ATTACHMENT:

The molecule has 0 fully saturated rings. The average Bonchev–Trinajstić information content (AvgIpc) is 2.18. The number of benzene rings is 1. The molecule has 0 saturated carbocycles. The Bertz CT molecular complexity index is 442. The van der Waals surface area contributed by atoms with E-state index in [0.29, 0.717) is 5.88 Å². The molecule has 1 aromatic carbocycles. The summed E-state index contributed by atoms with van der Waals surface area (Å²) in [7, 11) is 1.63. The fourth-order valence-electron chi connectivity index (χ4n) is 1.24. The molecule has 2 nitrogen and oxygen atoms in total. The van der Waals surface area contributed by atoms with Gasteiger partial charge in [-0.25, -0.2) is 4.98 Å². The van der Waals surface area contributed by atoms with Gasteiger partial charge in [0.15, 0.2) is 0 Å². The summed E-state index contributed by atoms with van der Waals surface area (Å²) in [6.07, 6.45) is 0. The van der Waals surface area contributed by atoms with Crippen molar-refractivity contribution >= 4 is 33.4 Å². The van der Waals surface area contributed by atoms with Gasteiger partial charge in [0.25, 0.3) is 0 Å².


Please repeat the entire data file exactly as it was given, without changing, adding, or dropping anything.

The molecule has 0 fully saturated rings. The average Bonchev–Trinajstić information content (AvgIpc) is 2.18. The number of benzene rings is 1. The molecule has 0 saturated carbocycles. The Bertz CT molecular complexity index is 442. The van der Waals surface area contributed by atoms with E-state index in [0.29, 0.717) is 5.88 Å². The molecule has 1 aromatic carbocycles. The summed E-state index contributed by atoms with van der Waals surface area (Å²) in [7, 11) is 1.63. The fourth-order valence-electron chi connectivity index (χ4n) is 1.24. The molecule has 2 nitrogen and oxygen atoms in total. The van der Waals surface area contributed by atoms with Gasteiger partial charge in [-0.25, -0.2) is 4.98 Å². The van der Waals surface area contributed by atoms with Gasteiger partial charge in [0.15, 0.2) is 0 Å². The summed E-state index contributed by atoms with van der Waals surface area (Å²) in [6.07, 6.45) is 0. The van der Waals surface area contributed by atoms with Crippen molar-refractivity contribution >= 4 is 33.4 Å². The van der Waals surface area contributed by atoms with Gasteiger partial charge in [0.25, 0.3) is 0 Å².